In an April 1 article in Fortune magazine, Erika Fry wrote that since 2010 U.S. productivity has ran into somewhat of a slump. According to the U.S. Bureau of Labor Statistics, over the last five years productivity has only risen 0.5 percent compared to 1995 – 2005 when productivity peaked at an average annual growth of 2.8 percent.
So why has productivity growth seemed to have slowed when technology is so rapidly growing?
Some think that America’s most productive years have passed. Some think the way we measure it is faulty. And others believe that since the recession, companies are scared to invest in capital equipment that would afford them the gains technology has to offer.
Simply put, productivity is the output per labor hour. And for whatever reason it has slowed, it is still vital for the health of a business.
Many processes in manufacturing have the potential to become more automated which could help increase productivity. And one of these processes is stretch wrapping.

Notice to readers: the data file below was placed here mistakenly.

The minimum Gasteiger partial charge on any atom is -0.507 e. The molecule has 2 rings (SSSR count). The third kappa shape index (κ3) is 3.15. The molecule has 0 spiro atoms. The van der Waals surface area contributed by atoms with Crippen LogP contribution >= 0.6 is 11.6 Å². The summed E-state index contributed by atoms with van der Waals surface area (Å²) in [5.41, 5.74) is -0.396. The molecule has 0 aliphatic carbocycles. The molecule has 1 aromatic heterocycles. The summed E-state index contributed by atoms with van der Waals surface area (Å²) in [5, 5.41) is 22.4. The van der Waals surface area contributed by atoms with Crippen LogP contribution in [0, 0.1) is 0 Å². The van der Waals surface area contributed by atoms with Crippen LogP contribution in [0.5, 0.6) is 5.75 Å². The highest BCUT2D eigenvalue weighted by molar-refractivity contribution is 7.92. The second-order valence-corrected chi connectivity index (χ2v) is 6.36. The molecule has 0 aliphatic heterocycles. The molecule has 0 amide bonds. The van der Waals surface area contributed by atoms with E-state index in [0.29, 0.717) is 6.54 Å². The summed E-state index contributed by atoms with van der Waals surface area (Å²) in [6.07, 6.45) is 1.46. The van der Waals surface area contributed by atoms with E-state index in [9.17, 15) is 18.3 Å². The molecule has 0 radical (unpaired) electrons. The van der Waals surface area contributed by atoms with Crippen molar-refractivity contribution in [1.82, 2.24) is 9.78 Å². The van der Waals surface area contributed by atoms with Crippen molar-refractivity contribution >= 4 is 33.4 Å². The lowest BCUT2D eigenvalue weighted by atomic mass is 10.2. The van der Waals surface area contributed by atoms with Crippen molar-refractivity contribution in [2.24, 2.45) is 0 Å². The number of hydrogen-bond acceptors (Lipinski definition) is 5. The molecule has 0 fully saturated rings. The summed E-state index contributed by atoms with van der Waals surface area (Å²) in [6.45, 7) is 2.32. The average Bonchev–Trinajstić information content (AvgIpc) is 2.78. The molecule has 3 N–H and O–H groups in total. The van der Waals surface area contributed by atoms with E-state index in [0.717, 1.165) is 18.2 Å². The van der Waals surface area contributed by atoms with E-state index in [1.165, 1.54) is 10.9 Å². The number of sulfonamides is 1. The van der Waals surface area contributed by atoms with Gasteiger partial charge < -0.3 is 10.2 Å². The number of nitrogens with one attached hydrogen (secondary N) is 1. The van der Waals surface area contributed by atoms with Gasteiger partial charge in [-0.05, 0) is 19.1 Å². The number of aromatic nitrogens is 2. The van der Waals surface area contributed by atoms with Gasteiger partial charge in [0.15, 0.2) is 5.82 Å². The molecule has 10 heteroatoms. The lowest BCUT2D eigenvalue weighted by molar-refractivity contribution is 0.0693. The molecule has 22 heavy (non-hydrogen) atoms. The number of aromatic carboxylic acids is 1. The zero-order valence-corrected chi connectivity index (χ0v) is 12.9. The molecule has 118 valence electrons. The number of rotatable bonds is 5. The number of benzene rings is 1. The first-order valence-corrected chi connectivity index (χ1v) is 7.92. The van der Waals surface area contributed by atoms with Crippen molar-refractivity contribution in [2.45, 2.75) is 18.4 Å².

Many companies still hand wrap today, which is not just an antiquated way to unitize loads for shipment, but also doesn’t yield the best results. When operators can use a tool like a stretch wrapper to augment the wrapping process it reduces the amount of labor associated with wrapping each load and provides an easy productivity boost.
Stretch wrappers can also reduce risk for product damage, reduce the risk of injury and reduce film consumption, all of which are valuable additional benefits.
If you’ve already given up hand wrapping, there are a variety of ways to improve productivity when stretch wrapping on both new and existing machines. Are you cutting film automatically? Weighing and wrapping at the same time? Or managing the work flow in and out of your stretch wrapper with conveyors? Now is an opportunity to rethink and possibly restructure your stretch wrapping processes to maximize the value of the labor you put into it.
Visit Lantech.com to machines that can help improve your productivity.
This post was published on April 13, 2016 and updated on November 14, 2018.
April 13, 2016